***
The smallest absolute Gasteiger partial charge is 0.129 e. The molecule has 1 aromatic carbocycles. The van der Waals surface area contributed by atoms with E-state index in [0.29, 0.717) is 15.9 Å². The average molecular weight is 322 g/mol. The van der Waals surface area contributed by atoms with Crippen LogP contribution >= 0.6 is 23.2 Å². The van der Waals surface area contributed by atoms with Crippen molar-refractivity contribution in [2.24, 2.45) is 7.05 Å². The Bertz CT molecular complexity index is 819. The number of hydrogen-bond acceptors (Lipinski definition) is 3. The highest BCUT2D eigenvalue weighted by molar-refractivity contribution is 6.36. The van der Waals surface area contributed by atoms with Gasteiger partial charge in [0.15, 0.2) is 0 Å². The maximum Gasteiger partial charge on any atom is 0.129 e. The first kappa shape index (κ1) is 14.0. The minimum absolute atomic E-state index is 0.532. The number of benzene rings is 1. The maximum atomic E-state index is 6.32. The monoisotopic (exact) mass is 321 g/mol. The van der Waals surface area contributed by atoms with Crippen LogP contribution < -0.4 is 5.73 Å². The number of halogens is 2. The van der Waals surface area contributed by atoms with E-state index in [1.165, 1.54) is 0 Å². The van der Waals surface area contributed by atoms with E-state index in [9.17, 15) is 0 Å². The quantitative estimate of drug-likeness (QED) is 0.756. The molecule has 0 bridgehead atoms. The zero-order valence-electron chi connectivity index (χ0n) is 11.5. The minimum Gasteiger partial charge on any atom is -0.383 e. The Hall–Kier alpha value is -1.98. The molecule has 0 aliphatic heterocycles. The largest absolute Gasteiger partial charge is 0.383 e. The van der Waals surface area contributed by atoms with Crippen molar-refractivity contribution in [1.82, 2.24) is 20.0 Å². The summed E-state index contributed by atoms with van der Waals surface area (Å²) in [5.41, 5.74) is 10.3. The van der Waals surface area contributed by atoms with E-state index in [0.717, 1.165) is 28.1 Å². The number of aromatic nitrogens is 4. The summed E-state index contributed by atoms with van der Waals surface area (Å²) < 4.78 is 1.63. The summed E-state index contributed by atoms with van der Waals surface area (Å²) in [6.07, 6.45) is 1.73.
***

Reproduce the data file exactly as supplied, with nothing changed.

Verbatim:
The smallest absolute Gasteiger partial charge is 0.129 e. The molecule has 1 aromatic carbocycles. The van der Waals surface area contributed by atoms with E-state index in [0.29, 0.717) is 15.9 Å². The average molecular weight is 322 g/mol. The van der Waals surface area contributed by atoms with Crippen LogP contribution >= 0.6 is 23.2 Å². The van der Waals surface area contributed by atoms with Crippen molar-refractivity contribution in [2.24, 2.45) is 7.05 Å². The Bertz CT molecular complexity index is 819. The number of hydrogen-bond acceptors (Lipinski definition) is 3. The highest BCUT2D eigenvalue weighted by molar-refractivity contribution is 6.36. The van der Waals surface area contributed by atoms with Gasteiger partial charge in [0.15, 0.2) is 0 Å². The maximum Gasteiger partial charge on any atom is 0.129 e. The first kappa shape index (κ1) is 14.0. The minimum absolute atomic E-state index is 0.532. The number of benzene rings is 1. The maximum atomic E-state index is 6.32. The monoisotopic (exact) mass is 321 g/mol. The van der Waals surface area contributed by atoms with Crippen LogP contribution < -0.4 is 5.73 Å². The number of halogens is 2. The van der Waals surface area contributed by atoms with E-state index in [1.165, 1.54) is 0 Å². The van der Waals surface area contributed by atoms with E-state index in [9.17, 15) is 0 Å². The quantitative estimate of drug-likeness (QED) is 0.756. The molecule has 0 bridgehead atoms. The zero-order valence-electron chi connectivity index (χ0n) is 11.5. The minimum Gasteiger partial charge on any atom is -0.383 e. The Hall–Kier alpha value is -1.98. The molecule has 0 aliphatic heterocycles. The largest absolute Gasteiger partial charge is 0.383 e. The van der Waals surface area contributed by atoms with Crippen molar-refractivity contribution in [1.82, 2.24) is 20.0 Å². The summed E-state index contributed by atoms with van der Waals surface area (Å²) in [5.41, 5.74) is 10.3. The van der Waals surface area contributed by atoms with E-state index in [0.717, 1.165) is 28.1 Å². The number of aromatic nitrogens is 4. The summed E-state index contributed by atoms with van der Waals surface area (Å²) < 4.78 is 1.63. The summed E-state index contributed by atoms with van der Waals surface area (Å²) in [6.07, 6.45) is 1.73.